Travel Report: Kampong Phluk Floating Village, Cambodia.
November 2015. The fascinating floating village of Kampong Phluk lies deep in the countryside of Siem Reap Province. The village is home to around three thousand people, most of whom are fishermen. My visit to this amazing corner of Cambodia came on a day tour organised through Naga Angkor Hotel. We set off early morning in a minibus for a one hour drive that took us deep into the countryside. Jumping out in the middle of rural nowhere, we followed our guide on foot to a waiting riverboat. Finally, we were ready for the dramatic approach to Kampong Phluk.
Chugging across the murky brown water, we soon reached the village, an amazing stretch of stilted homes set at about nine meters above water level.
Our first stop came at the community temple, where we disembarked and met some of the locals. There were lots of kids milling about, along with a few opportunistic teachers. These so-called educators followed us around with heartfelt pleas to buy schoolbooks, pens and other stationery.
The kids themselves kept their distance and were generally shy. Our guide told us that although the village does have a primary and high school, the focus is very much on teaching the children how to handle boats, fix nets and learn carpentry skills.
Kampong Phluk Village, Cambodia.
The village’s dustbowl main street felt like something out of a wild west movie. Or at least some warped Asian version where there were no saloons and the locals laid out mats of freshly caught shrimp to dry out in the sun.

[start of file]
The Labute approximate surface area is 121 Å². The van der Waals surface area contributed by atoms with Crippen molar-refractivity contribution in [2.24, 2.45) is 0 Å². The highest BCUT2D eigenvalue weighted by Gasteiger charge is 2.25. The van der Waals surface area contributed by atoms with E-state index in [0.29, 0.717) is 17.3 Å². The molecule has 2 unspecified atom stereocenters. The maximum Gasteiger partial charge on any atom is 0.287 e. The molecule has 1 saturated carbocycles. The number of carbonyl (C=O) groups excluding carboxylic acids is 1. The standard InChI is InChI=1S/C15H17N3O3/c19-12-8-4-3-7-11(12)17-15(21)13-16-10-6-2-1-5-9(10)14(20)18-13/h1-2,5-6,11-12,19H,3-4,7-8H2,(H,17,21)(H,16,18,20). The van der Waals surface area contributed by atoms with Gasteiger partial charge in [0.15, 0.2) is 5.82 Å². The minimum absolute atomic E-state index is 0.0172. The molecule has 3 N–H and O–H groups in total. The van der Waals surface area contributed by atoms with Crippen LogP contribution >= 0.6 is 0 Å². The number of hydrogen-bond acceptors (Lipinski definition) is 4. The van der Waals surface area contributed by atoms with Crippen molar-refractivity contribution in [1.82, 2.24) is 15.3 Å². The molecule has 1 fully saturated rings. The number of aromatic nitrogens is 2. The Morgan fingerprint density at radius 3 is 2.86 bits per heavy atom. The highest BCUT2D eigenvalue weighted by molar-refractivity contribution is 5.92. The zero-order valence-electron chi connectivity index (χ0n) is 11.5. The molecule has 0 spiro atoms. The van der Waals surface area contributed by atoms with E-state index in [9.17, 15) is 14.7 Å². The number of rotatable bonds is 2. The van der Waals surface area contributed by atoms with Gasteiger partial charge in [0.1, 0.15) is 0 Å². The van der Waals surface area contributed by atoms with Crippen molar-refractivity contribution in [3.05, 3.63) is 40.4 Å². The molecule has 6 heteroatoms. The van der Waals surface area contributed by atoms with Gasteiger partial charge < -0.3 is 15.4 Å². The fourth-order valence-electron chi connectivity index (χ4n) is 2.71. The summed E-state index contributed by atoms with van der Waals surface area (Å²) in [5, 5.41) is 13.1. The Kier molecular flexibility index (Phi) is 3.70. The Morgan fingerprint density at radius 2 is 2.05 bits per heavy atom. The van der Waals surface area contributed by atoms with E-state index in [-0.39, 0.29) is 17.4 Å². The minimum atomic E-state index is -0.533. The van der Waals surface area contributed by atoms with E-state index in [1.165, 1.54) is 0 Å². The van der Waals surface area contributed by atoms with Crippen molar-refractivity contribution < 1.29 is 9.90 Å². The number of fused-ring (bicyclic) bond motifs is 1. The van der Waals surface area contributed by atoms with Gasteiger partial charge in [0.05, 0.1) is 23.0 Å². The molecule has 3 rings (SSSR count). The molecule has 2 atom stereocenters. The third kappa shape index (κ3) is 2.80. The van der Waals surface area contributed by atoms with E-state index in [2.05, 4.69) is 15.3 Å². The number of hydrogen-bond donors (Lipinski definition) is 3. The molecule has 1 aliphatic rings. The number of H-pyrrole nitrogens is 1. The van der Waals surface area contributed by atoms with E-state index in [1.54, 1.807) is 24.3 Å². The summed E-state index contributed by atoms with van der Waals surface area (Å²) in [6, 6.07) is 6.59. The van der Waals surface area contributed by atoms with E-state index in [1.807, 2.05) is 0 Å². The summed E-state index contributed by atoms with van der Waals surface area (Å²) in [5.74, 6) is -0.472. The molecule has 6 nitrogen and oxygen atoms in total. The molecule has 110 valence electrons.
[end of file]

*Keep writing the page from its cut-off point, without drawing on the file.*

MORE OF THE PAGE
Kampong Phluk’s main street sits largely deserted in the daytime. This is due to the fact that most of the men are either fishing at Tonlé Sap Lake or by the river working on their boats. As a visitor, a stroll down here is all about admiring those towering wooden houses. In fact, I was doing just that when suddenly, out of nowhere, a gaggle of children shot across the road with a rickety old bike. I’m glad I got to capture the moment.
What To See & Do, Siem Reap.
This father and son also caught my attention. They were sitting at the foot of the ladder that led up to their humble abode. The air was a little smoky from a nearby pile of burning rubbish, because that’s how the locals handle garbage. The man was so serious-looking I was half expecting him to reprimand me for taking their picture. However, as I gave him a thank you smile, he returned the gesture with a sombre nod. Then he rose, and headed up the ladder with the little one in his arms.
Beyond Kampong Phluk lies the wide expanse of Tonlé Sap, the largest freshwater lake in Southeast Asia. On the edge of the lake there’s an amazing floating forest, where local chauffeurs offer canoe trips at $5 a pop.
It only takes fifteen minutes, but the trip is highly atmospheric and so peaceful. Actually, there wasn’t a sound to be heard besides the paddles sloshing through the water. It was quite the experience to glide among the gnarled trees, with beams of sunlight slanting through the green canopy above.
A range of online operators organise tours of Kampong Phluk and Tonlé Sap. Check out Viator for a range of options.
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